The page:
Strides are that type of exercise in which you perfectly notice the part of the gluteus that you are working. Strides can be done in multiple ways, but I recommend starting by doing them with dumbbell and walking. There are static strides in which you return to the starting position, or dynamic strides in which you advance throughout the gym. For me, the last ones are the best. Start with light weights and go up little by little, remember that the first thing is to achieve a good technique and I am tired of seeing knees in the gyms that seem to be going to split. Align your ankle, knee and hip very well and if you still do not have it, perform more analytical exercises to gain strength in quadriceps, hamstring and glutes.


Buttock kick

It won’t be the first time you’ve heard this exercise. It is very common to see it in gyms, almost always, practiced by women. However, it is a very good exercise to focus on the gluteus maximus. Its sensations are incredible and you will notice perfectly how your gluteus maximus works. It is another “must” in any training routine for glutes and hamstrings. You can start doing it with your own body weight and without the need for an external load, but I recommend that you grow little by little in intensity thanks to a low pulley.



Finally, one of the king exercises within gluteal and hamstring training is hip thrust. An exercise that focuses very well on the work of the gluteus and that allows very high workloads. Do not hesitate and get and work the hip-thrust right now! It is one of the best exercises without a doubt and that motivates a lot since it allows you to lift weights that you would never have imagined lifting.


These are the 6 exercises that can best come to you to perform your gluteal and hamstring training. How you combine them will determine, on the one hand, the fatigue of your training, and on the other, what exercises you want to focus on the most. I would never leave some very demanding exercises such as the deadlift, the squat with bar or the hip thrust for the end. Remember also that you can play with different devices, for example, you can do squat in multipower machine, deadlift with dumbbell and hip thrust with sack.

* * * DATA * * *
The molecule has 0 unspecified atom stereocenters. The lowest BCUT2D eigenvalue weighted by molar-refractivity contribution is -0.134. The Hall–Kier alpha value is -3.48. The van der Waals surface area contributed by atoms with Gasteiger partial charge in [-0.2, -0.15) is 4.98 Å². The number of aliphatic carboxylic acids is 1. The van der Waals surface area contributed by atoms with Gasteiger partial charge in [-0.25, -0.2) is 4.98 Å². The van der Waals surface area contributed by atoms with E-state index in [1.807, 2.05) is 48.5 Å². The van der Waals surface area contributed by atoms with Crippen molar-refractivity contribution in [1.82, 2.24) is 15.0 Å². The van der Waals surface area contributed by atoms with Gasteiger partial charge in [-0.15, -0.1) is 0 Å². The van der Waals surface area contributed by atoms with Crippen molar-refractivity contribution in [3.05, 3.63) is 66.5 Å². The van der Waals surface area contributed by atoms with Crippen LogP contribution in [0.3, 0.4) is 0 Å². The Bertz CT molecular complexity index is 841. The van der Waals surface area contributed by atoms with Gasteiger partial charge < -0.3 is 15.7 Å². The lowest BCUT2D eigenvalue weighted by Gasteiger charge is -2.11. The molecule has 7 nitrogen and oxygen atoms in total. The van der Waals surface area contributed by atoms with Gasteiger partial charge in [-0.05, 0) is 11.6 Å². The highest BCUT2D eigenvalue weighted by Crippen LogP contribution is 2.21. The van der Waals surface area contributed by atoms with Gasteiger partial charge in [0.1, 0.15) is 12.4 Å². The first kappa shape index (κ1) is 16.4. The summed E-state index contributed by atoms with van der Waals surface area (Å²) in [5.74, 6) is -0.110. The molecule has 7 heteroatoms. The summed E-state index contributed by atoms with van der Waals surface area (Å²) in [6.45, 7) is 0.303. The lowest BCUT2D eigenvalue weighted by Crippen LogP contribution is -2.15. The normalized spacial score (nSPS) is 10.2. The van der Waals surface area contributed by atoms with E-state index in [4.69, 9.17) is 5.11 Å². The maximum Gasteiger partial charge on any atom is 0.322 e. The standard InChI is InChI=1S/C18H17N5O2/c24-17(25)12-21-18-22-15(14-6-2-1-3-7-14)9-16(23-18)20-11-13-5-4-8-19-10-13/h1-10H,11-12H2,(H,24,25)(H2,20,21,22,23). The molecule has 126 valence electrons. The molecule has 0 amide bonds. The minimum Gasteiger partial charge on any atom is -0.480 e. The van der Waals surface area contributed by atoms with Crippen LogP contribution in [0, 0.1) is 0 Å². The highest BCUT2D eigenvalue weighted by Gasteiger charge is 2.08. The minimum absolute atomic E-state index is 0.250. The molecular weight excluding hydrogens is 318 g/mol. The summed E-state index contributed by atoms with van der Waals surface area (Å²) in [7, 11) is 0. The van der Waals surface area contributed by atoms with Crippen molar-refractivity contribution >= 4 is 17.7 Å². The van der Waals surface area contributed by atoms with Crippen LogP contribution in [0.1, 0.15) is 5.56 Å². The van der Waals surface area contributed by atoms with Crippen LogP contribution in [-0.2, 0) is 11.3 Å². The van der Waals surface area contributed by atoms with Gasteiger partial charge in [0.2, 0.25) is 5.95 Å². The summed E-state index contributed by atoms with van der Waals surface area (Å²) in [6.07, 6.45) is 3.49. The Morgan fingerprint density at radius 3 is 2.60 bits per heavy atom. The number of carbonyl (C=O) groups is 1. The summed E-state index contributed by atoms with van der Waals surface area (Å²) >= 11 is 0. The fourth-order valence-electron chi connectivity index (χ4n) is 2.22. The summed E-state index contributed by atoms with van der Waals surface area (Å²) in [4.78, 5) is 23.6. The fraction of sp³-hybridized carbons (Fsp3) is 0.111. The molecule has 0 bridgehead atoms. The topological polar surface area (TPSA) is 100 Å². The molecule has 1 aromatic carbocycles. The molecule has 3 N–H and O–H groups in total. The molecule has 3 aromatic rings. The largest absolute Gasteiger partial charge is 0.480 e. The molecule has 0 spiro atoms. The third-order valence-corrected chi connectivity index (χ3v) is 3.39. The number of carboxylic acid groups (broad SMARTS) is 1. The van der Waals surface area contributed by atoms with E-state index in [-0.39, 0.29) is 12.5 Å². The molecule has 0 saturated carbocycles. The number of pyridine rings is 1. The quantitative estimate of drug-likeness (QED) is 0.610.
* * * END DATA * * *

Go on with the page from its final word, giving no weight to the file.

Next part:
Also remember that in order to improve you have to measure your training and the linear encoder of Vitruve allows it. We have seen in previous posts the functionality of the encoder to measure the deadlift, the squat and the hip thrust. Speed-based training helps you train better and your sessions follow a correct progression. In addition, with the Vitruve application you will have saved all your workouts and you will be able to see your progression. Do not hesitate to use it in your workouts!




Finally, we will emphasize again that to have strong glutes and hamstrings you must train near the failure and generating mechanical tension, metabolic stress and muscle damage. Only then can you increase the size of your buttocks and hamstrings. Performing thousands of repetitions of an exercise will produce a feeling of a lot of work, burning, but very uncontrolled. Establish a number of sets and repetitions per exercise, which can be between 15-20 weekly sets per muscle group and between 8-15 repetitions depending on the exercise. Quantify your improvements and rest enough to be able to do the next series as efficiently as possible. We recommend that you rest at least 1 minute or minute and a half at least.

Now you just have to get to work and get the most out of gluteal and hamstring training.


Unai Adrián Perez de Arrilucea Le Floc’h


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3.Flack NAMS, Nicholson HD, Woodley SJ. A review of the anatomy of the hip abductor muscles, gluteus medius, gluteus minimus, and tensor fascia lata. Clinical anatomy. 2012;25(6):697-708.

4.van der Made AD, Wieldraaijer T, Kerkhoffs G, Kleipool R, Engebretsen L, Van Dijk C, et al. The hamstring muscle complex. Knee Surgery, Sports Traumatology, Arthroscopy. 2015;23(7):2115-22.

5.Harper DJ, Carling C, Kiely J. High-intensity acceleration and deceleration demands in elite team sports competitive match play: a systematic review and meta-analysis of observational studies. Sports Medicine. 2019;49(12):1923-47.

6.Heiderscheit BC, Sherry MA, Silder A, Chumanov ES, Thelen DG. Hamstring strain injuries: recommendations for diagnosis, rehabilitation, and injury prevention. journal of orthopaedic & sports physical therapy. 2010;40(2):67-81.

7.Howe LP, Read P, Waldron M. Muscle hypertrophy: A narrative review on training principles for increasing muscle mass. Strength & Conditioning Journal. 2017;39(5):72-81.